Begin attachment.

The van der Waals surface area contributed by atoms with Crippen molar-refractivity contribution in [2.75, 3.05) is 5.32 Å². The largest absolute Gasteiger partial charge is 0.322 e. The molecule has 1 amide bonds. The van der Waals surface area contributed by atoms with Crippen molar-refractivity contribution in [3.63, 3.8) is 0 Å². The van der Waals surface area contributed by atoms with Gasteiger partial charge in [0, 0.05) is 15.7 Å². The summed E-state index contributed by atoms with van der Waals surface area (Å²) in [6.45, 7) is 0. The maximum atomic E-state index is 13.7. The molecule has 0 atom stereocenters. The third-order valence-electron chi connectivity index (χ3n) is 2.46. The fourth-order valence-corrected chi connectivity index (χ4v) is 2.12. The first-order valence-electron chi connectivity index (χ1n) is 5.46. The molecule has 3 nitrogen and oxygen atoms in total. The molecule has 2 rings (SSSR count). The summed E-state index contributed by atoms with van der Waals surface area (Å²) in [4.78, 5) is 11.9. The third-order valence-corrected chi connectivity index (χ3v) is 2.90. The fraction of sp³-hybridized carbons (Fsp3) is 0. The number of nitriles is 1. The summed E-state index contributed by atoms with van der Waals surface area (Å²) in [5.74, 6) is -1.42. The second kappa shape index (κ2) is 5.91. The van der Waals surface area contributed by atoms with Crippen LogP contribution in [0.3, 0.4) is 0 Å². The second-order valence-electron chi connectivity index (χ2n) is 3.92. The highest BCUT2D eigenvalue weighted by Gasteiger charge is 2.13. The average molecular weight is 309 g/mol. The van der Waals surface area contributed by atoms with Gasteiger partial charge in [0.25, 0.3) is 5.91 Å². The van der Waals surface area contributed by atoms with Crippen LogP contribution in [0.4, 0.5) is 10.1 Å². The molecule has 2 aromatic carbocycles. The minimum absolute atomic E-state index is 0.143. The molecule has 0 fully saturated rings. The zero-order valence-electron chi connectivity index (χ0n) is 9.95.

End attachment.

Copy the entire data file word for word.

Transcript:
The van der Waals surface area contributed by atoms with Crippen molar-refractivity contribution in [2.75, 3.05) is 5.32 Å². The largest absolute Gasteiger partial charge is 0.322 e. The molecule has 1 amide bonds. The van der Waals surface area contributed by atoms with Crippen molar-refractivity contribution in [3.63, 3.8) is 0 Å². The van der Waals surface area contributed by atoms with Gasteiger partial charge in [0, 0.05) is 15.7 Å². The summed E-state index contributed by atoms with van der Waals surface area (Å²) in [6.45, 7) is 0. The maximum atomic E-state index is 13.7. The molecule has 0 atom stereocenters. The third-order valence-electron chi connectivity index (χ3n) is 2.46. The fourth-order valence-corrected chi connectivity index (χ4v) is 2.12. The first-order valence-electron chi connectivity index (χ1n) is 5.46. The molecule has 3 nitrogen and oxygen atoms in total. The molecule has 2 rings (SSSR count). The summed E-state index contributed by atoms with van der Waals surface area (Å²) in [4.78, 5) is 11.9. The third-order valence-corrected chi connectivity index (χ3v) is 2.90. The fraction of sp³-hybridized carbons (Fsp3) is 0. The number of nitriles is 1. The summed E-state index contributed by atoms with van der Waals surface area (Å²) in [5.74, 6) is -1.42. The second kappa shape index (κ2) is 5.91. The van der Waals surface area contributed by atoms with Crippen LogP contribution in [0.3, 0.4) is 0 Å². The second-order valence-electron chi connectivity index (χ2n) is 3.92. The highest BCUT2D eigenvalue weighted by Gasteiger charge is 2.13. The average molecular weight is 309 g/mol. The van der Waals surface area contributed by atoms with Gasteiger partial charge in [0.25, 0.3) is 5.91 Å². The van der Waals surface area contributed by atoms with Crippen LogP contribution in [0.4, 0.5) is 10.1 Å². The molecule has 2 aromatic carbocycles. The minimum absolute atomic E-state index is 0.143. The molecule has 0 fully saturated rings. The zero-order valence-electron chi connectivity index (χ0n) is 9.95.